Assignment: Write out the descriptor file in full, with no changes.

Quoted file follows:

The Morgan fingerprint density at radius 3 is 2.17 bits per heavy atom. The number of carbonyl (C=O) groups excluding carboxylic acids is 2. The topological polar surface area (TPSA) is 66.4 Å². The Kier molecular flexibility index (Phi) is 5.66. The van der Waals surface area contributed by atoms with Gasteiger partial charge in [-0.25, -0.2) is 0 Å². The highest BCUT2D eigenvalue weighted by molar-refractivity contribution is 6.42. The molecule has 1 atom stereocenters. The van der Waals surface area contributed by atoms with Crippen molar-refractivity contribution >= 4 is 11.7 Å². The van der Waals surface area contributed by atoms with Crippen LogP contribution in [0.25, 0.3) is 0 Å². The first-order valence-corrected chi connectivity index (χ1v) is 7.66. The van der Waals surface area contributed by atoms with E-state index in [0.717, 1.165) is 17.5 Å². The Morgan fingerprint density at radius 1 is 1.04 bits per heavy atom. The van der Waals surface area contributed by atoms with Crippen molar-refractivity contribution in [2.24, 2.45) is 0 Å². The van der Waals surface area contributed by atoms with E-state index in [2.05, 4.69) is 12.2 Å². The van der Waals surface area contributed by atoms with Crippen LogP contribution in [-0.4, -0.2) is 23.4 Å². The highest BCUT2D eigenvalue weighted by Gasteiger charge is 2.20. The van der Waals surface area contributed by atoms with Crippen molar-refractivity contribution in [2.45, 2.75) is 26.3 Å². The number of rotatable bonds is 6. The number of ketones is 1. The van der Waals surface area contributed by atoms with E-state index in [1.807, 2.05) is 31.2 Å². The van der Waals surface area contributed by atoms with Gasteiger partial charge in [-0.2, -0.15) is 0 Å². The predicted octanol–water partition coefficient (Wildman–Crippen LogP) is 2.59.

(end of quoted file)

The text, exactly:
The Morgan fingerprint density at radius 3 is 2.17 bits per heavy atom. The number of carbonyl (C=O) groups excluding carboxylic acids is 2. The topological polar surface area (TPSA) is 66.4 Å². The Kier molecular flexibility index (Phi) is 5.66. The van der Waals surface area contributed by atoms with Gasteiger partial charge in [-0.25, -0.2) is 0 Å². The highest BCUT2D eigenvalue weighted by molar-refractivity contribution is 6.42. The molecule has 1 atom stereocenters. The van der Waals surface area contributed by atoms with Crippen molar-refractivity contribution >= 4 is 11.7 Å². The van der Waals surface area contributed by atoms with Crippen LogP contribution in [0.25, 0.3) is 0 Å². The first-order valence-corrected chi connectivity index (χ1v) is 7.66. The van der Waals surface area contributed by atoms with E-state index in [0.717, 1.165) is 17.5 Å². The Morgan fingerprint density at radius 1 is 1.04 bits per heavy atom. The van der Waals surface area contributed by atoms with Crippen molar-refractivity contribution in [2.24, 2.45) is 0 Å². The van der Waals surface area contributed by atoms with E-state index in [2.05, 4.69) is 12.2 Å². The van der Waals surface area contributed by atoms with Crippen LogP contribution in [-0.4, -0.2) is 23.4 Å². The highest BCUT2D eigenvalue weighted by Gasteiger charge is 2.20. The van der Waals surface area contributed by atoms with Crippen molar-refractivity contribution in [2.45, 2.75) is 26.3 Å². The number of rotatable bonds is 6. The number of ketones is 1. The van der Waals surface area contributed by atoms with E-state index in [1.807, 2.05) is 31.2 Å². The van der Waals surface area contributed by atoms with Gasteiger partial charge in [-0.2, -0.15) is 0 Å². The predicted octanol–water partition coefficient (Wildman–Crippen LogP) is 2.59.